Inside: Satellite Media

Satellite Media leaders Nikki Streater and Nick Lowe erased the company line between digital and media before they could foresee the avalanche of devices and channels that would bring the two areas together. Now it’s clients that cover a raft of touchpoints — and support its forays into connected retail and events — that interest them most.

Start from the beginning…

Lowe: Satellite began in 1998 as Satellite Pictures, a TV production company. The original founder was David Rose and I started in 1999 setting up the interactive side. I was a communications graduate and my dream was to build music TV websites. Nikki joined in 2000 from from the Max TV music channel and promoting the Big Day Out. A focus on storytelling and content has been a good foundation for what we do and has really benefitted the digital production company.

We started building websites in the early stages, then moved into mobile. We built a lot of the parts of Vodafone Live in the early 2000s and we’ve worked with Coke since 2000. The company is half owned by South Pacific Pictures, which is in turn owned by all3media International in the UK.

How have you found new outlets that make the most of your history in TV production?

Streater: In television, we’re making lots of it, but not necessarily for broadcast. It might be on [a client’s]YouTube channel or in an app, but the skills are the same.

Lowe: Satellite used to be broken up into a media team and a digital team and we had [music magazine]Rip It Up, which we sold last year. Selling Rip It Up was about focusing more on the digital production we were doing but also because Satellite moved away from being such a music focused production company.

Streater: We have a music doco coming out, but it’s less ongoing. We’re not doing a 52-week chart show anymore. We do it periodically and we shoot a lot of music events. We shot all the iHeart Radio concerts, we live broadcast it and stream it to wherever, to a site or to mobile. Now it’s non-prescriptive. You always used to be able to say, ‘this is how we do an event’. Now it’s about who it’s for, where does it live, and you have to ask those questions every single time. In the same way the distribution model has change for music and film, there used to be just one, now it maybe goes straight to Netflix. The skill now is where the audience for this and how do we get it out there? It’s different each time. Sometimes the answer is broadcast TV. But it’s often multiple outlets.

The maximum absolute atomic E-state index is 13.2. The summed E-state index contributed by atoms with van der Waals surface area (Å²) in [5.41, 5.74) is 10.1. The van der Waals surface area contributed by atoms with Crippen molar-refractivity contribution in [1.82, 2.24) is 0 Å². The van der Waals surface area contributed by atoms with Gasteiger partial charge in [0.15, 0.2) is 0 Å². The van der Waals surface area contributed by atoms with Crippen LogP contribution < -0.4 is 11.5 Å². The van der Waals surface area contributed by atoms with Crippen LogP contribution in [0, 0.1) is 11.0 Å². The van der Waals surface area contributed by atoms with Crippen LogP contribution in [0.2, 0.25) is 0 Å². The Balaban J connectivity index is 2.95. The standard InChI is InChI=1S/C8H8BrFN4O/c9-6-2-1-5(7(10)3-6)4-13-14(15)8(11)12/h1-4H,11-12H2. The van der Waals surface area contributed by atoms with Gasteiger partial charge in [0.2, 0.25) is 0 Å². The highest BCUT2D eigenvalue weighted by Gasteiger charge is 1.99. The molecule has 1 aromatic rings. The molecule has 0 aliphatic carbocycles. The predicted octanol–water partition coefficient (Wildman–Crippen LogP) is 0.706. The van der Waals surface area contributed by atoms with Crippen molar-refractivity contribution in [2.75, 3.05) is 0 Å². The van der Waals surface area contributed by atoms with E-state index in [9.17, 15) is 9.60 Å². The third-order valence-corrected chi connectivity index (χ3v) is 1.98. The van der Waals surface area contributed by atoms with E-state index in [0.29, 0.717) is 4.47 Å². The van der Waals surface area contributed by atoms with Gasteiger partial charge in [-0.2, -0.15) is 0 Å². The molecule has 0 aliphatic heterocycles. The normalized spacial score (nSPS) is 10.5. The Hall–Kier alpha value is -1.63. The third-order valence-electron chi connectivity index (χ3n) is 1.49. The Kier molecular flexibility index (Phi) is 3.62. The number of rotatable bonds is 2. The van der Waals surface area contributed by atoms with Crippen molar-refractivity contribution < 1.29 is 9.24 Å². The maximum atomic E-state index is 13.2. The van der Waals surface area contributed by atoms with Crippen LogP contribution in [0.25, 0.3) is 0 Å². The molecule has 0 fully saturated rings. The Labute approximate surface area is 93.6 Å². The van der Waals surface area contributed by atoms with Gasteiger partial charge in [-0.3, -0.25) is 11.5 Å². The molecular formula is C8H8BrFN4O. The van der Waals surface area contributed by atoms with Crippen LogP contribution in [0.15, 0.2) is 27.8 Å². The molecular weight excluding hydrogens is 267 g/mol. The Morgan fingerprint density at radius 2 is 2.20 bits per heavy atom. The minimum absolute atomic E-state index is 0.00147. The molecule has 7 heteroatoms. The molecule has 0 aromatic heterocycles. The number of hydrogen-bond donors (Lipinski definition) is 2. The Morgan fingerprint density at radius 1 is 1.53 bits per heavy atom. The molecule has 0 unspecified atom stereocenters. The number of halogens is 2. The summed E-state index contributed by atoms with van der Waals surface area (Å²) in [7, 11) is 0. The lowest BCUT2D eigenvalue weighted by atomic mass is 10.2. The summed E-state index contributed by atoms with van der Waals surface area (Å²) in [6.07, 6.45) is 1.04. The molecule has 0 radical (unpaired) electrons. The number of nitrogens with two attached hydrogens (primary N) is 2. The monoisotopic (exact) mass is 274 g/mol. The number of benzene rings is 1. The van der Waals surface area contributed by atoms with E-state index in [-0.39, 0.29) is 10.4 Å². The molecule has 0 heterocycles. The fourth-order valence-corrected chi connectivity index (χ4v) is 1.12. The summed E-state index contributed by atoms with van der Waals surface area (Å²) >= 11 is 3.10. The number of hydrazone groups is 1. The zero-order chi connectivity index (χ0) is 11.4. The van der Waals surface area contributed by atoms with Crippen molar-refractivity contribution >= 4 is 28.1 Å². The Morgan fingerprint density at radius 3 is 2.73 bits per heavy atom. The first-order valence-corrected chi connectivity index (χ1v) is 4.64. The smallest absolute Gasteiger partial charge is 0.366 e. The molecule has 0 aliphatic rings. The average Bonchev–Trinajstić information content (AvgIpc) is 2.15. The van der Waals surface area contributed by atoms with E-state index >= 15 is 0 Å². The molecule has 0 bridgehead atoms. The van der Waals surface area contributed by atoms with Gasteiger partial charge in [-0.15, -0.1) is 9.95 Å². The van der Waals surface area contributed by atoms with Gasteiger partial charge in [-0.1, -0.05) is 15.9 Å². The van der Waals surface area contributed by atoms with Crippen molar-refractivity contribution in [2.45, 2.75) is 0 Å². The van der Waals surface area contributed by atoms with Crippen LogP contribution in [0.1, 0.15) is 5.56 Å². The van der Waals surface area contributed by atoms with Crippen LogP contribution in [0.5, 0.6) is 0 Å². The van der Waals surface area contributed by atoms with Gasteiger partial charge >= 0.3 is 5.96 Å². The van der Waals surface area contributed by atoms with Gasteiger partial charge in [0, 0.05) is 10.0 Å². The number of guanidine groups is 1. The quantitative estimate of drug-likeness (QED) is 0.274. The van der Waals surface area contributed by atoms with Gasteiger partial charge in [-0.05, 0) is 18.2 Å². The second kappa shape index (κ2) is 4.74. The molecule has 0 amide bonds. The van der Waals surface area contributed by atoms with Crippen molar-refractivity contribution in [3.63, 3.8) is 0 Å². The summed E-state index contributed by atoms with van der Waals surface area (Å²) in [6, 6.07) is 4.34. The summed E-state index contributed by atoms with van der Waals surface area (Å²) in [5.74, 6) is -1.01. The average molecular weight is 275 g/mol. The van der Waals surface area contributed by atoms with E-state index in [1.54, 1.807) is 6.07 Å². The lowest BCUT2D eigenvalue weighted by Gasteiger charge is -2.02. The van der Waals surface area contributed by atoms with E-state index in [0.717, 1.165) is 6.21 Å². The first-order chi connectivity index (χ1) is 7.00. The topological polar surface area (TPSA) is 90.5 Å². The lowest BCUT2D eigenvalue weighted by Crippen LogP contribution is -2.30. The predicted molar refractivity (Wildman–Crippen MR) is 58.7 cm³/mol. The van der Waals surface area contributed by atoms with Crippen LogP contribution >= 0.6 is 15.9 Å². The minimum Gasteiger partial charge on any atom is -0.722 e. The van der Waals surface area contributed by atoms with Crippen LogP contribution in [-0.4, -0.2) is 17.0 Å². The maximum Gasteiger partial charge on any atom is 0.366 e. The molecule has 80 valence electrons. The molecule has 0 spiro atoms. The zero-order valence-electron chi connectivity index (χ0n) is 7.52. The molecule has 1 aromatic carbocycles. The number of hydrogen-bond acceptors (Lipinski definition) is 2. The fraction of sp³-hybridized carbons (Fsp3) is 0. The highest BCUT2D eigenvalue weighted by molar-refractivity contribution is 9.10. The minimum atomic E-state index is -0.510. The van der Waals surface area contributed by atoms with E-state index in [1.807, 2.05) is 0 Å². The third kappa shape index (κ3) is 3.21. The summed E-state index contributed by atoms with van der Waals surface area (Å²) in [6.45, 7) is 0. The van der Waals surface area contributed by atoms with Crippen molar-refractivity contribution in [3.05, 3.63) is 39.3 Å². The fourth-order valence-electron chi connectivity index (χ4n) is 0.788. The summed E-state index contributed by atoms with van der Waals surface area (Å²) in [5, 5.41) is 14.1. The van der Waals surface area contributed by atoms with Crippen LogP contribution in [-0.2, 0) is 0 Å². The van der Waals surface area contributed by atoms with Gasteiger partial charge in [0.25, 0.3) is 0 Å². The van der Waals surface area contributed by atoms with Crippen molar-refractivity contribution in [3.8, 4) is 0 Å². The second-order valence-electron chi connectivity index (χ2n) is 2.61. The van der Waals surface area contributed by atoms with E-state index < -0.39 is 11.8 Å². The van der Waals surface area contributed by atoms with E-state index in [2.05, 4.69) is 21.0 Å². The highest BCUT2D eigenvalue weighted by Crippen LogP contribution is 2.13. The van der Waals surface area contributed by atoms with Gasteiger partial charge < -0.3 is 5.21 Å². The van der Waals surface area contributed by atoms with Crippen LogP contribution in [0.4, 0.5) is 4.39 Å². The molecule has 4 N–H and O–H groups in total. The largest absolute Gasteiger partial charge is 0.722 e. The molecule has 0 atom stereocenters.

Some of your clients are big names and have been with you a long time, what dynamic does that create?

Streater: We’ve been working on the Coke New Zealand business since 1999 and now Australia. We’ve built up a huge amount of experience about what works for them. There’s so many facets of their business, we’ve got a really good sense of what works and what we’ve tried before. It’s just reputation. We can build anything, but we’re good at recommending a sensible solution and asking at the outset why we’re doing this.

Lowe: The partnership we have with these businesses has to be a long term one. We see consumers’ behaviour changing around how they’re engaging with our messaging and products, so we won’t solve that necessarily in the next year, but we can see a future where things will be different and we have to start on this journey now.

Streater: It’s about being agile too. Years ago we made a lot of TV shows in partnership with Coke and they were right at the forefront of the show. We could have said, ‘that’s the only way to go’. Now we’re doing all this stuff with them from interactive vending to events to messaging on the big screen at Christmas in the Park. We have a voice now. It’s very collaborative and it’s often creative agencies or the global business that dictate what it might be, or an idea comes down from global that we need to work together to adapt for the local market, because New Zealand is very distinct. Rolling out an American campaign isn’t often the right idea. They’ll hear our recommendations, but very rarely do we say, ‘you should do this’.

We’re less interested in being web guns for hire, but in long term partnerships like Coke and hopefully Fonterra will be the same. To solve a business problem, yes we could build a website and walk away, but we’re less and less interested in doing that.

You’re doing a lot of work ‘in the wild’, what do people want now that events are about more than the experience or a TV broadcast?